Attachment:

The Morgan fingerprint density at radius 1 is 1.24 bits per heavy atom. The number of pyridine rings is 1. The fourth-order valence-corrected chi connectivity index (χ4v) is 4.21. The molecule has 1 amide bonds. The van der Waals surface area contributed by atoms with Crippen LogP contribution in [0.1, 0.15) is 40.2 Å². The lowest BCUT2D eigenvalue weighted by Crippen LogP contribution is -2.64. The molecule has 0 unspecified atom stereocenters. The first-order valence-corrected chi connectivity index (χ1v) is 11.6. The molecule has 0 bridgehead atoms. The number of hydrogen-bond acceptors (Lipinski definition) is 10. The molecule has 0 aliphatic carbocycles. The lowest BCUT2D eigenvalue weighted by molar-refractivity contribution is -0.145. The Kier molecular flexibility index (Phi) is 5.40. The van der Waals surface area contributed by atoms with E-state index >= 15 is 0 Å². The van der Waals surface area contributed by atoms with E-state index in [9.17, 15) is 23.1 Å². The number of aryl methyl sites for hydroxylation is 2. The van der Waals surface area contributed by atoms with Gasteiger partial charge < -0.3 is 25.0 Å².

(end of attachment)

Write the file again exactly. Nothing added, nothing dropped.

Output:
The Morgan fingerprint density at radius 1 is 1.24 bits per heavy atom. The number of pyridine rings is 1. The fourth-order valence-corrected chi connectivity index (χ4v) is 4.21. The molecule has 1 amide bonds. The van der Waals surface area contributed by atoms with Crippen LogP contribution in [0.1, 0.15) is 40.2 Å². The lowest BCUT2D eigenvalue weighted by Crippen LogP contribution is -2.64. The molecule has 0 unspecified atom stereocenters. The first-order valence-corrected chi connectivity index (χ1v) is 11.6. The molecule has 0 bridgehead atoms. The number of hydrogen-bond acceptors (Lipinski definition) is 10. The molecule has 0 aliphatic carbocycles. The lowest BCUT2D eigenvalue weighted by molar-refractivity contribution is -0.145. The Kier molecular flexibility index (Phi) is 5.40. The van der Waals surface area contributed by atoms with E-state index >= 15 is 0 Å². The van der Waals surface area contributed by atoms with E-state index in [9.17, 15) is 23.1 Å². The number of aryl methyl sites for hydroxylation is 2. The van der Waals surface area contributed by atoms with Gasteiger partial charge < -0.3 is 25.0 Å².